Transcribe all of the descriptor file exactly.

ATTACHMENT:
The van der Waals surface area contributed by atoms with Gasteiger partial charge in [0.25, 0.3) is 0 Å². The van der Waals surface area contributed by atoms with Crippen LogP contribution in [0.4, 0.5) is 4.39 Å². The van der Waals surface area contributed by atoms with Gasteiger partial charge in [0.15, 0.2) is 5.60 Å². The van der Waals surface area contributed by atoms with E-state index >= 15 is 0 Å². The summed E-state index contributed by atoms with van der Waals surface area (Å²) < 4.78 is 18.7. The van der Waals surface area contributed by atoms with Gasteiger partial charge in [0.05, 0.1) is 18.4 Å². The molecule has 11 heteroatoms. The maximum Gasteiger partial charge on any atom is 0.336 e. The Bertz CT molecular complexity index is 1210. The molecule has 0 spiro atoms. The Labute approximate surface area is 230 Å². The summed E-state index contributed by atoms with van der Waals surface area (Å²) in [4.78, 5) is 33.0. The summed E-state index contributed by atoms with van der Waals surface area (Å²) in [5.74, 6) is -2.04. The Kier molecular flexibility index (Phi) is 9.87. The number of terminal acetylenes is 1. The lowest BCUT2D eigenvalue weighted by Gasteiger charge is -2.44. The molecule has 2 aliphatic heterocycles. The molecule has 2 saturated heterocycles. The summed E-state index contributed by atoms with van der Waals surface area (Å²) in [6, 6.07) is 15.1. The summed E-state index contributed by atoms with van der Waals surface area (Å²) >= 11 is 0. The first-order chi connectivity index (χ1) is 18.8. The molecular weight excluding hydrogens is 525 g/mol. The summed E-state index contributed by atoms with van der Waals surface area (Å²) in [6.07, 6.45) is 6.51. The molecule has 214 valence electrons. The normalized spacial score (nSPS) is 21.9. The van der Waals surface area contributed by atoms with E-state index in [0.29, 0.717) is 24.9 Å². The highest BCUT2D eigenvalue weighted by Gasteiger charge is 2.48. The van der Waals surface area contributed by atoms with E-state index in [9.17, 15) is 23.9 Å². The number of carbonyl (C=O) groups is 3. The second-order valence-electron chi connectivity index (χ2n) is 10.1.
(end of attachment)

The van der Waals surface area contributed by atoms with Gasteiger partial charge in [0.25, 0.3) is 0 Å². The van der Waals surface area contributed by atoms with Crippen LogP contribution in [0.4, 0.5) is 4.39 Å². The van der Waals surface area contributed by atoms with Gasteiger partial charge in [0.15, 0.2) is 5.60 Å². The van der Waals surface area contributed by atoms with E-state index >= 15 is 0 Å². The summed E-state index contributed by atoms with van der Waals surface area (Å²) < 4.78 is 18.7. The van der Waals surface area contributed by atoms with Gasteiger partial charge in [0.05, 0.1) is 18.4 Å². The molecule has 11 heteroatoms. The maximum Gasteiger partial charge on any atom is 0.336 e. The Bertz CT molecular complexity index is 1210. The molecule has 0 spiro atoms. The Labute approximate surface area is 230 Å². The summed E-state index contributed by atoms with van der Waals surface area (Å²) in [4.78, 5) is 33.0. The summed E-state index contributed by atoms with van der Waals surface area (Å²) in [5.74, 6) is -2.04. The Kier molecular flexibility index (Phi) is 9.87. The number of terminal acetylenes is 1. The lowest BCUT2D eigenvalue weighted by Gasteiger charge is -2.44. The molecule has 2 aliphatic heterocycles. The molecule has 2 saturated heterocycles. The summed E-state index contributed by atoms with van der Waals surface area (Å²) in [6, 6.07) is 15.1. The summed E-state index contributed by atoms with van der Waals surface area (Å²) >= 11 is 0. The first-order chi connectivity index (χ1) is 18.8. The molecular weight excluding hydrogens is 525 g/mol. The summed E-state index contributed by atoms with van der Waals surface area (Å²) in [6.07, 6.45) is 6.51. The molecule has 214 valence electrons. The normalized spacial score (nSPS) is 21.9. The van der Waals surface area contributed by atoms with E-state index in [0.29, 0.717) is 24.9 Å². The highest BCUT2D eigenvalue weighted by Gasteiger charge is 2.48. The van der Waals surface area contributed by atoms with E-state index in [9.17, 15) is 23.9 Å². The number of carbonyl (C=O) groups is 3. The second-order valence-electron chi connectivity index (χ2n) is 10.1.